I’ve been playing with Windows 7 Desktop Gadget technology and I must tell you – I just love it! And I’ll tell you why :)
The approach of putting web-application right on a desktop was invented by Microsoft in 1994-95 (in Windows Nashville which was intended to be released in 1996) and was a part of Windows Desktop Update for Windows 95 and a core of Windows 98 Active Desktop. You could set an HTML page (plus JS, of course) as your desktop background and it would be run in IE. Microsoft even had a gallery of Active Desktop widgets. So web-widgets-like functionality was around almost twelve years ago. As with many other Microsoft inventions, it was way too ahead of time.
Another technology that played a role in inventing desktop gadgets is HTA – short HTML applications that run in a standalone way. You had to put your scripts (VBScript or JScript) and styles in a single HTML file, add a special description and rename the file extension to .hta. Here’s a sample code:
<!-- some html -->
You could access all ActiveX objects that your system provided – Scripting.FileSystemObject, UserAccounts, WMI etc. – basically everything that was supported in WSH and Script Runtime. If you were using classic ASP on the server, you could switch to writing HTAs with zero effort – language and all the objects would be the same. While any web-development IDEs could be used, there even was a special IDE for building HTAs – HTAEDIT.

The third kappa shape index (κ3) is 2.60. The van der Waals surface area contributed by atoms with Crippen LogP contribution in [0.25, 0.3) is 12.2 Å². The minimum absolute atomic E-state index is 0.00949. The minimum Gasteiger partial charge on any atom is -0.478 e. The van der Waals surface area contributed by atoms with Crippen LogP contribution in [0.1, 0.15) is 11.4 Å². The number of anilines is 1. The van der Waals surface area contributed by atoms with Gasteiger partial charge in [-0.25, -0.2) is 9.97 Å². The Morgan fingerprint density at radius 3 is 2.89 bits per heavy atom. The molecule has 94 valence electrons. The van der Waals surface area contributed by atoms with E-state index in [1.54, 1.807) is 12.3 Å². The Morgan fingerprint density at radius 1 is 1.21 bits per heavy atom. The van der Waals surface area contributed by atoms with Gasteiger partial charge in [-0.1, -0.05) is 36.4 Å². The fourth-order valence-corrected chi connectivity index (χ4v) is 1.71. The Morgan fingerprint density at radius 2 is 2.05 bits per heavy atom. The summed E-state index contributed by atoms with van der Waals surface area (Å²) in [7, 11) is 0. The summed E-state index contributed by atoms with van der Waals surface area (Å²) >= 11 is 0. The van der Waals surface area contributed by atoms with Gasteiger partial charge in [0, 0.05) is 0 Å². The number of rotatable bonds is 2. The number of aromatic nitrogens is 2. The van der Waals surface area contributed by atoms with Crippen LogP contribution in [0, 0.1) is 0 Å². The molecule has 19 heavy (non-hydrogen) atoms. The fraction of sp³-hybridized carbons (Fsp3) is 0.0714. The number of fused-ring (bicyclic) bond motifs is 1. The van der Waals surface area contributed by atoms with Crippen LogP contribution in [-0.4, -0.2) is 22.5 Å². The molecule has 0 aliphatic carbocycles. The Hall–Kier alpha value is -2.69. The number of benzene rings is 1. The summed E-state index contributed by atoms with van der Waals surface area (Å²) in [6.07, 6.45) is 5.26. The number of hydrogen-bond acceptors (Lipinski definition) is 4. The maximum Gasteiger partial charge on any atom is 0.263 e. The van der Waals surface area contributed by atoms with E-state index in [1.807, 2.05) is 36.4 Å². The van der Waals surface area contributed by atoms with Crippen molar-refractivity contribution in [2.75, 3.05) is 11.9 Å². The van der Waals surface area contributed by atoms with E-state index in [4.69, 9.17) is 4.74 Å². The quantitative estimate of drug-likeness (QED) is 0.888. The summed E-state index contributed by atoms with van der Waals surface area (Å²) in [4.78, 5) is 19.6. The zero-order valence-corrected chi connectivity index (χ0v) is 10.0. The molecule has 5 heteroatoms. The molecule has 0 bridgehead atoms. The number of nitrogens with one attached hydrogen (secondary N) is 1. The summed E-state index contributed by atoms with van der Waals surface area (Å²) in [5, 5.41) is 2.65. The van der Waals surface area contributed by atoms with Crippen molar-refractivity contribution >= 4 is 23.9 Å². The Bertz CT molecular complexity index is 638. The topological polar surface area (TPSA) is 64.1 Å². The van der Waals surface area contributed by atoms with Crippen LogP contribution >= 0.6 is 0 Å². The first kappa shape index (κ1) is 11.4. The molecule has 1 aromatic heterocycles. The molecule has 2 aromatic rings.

So Microsoft had two nice technologies that weren’t actively used – Active Desktop as a way to integrate web-application with desktop and HTA as a core for writing standalone client-side web applications. Both technologies combined both to create Microsoft Desktop Gadgets – small standalone client-side web applications that run as dockable widgets on your desktop – pure HTML,CSS and JS packed with manifest file in an archive.
The gadgets concept was introduced In Windows Vista – but gadgets had to be positioned inside a special sidebar area – which is not very flexible. In Windows 7 you can put your gadgets wherever you want them to be.
Here’s a screenshot how gadgets look like on my desktop:
Gadgets are especially useful when you have a widescreen monitor or two monitors configuration so that you’ve got much horizontal space, but even if you’ve got a normal monitor as gadgets can be freely positioned, you will find them useful.
Awesome technology! I’m planning to build couple of my own gadgets and will definitely prepare a blog post on this :)
Update: It looks like Windows Mobile 6.5 will have support for similar gadgets functionality!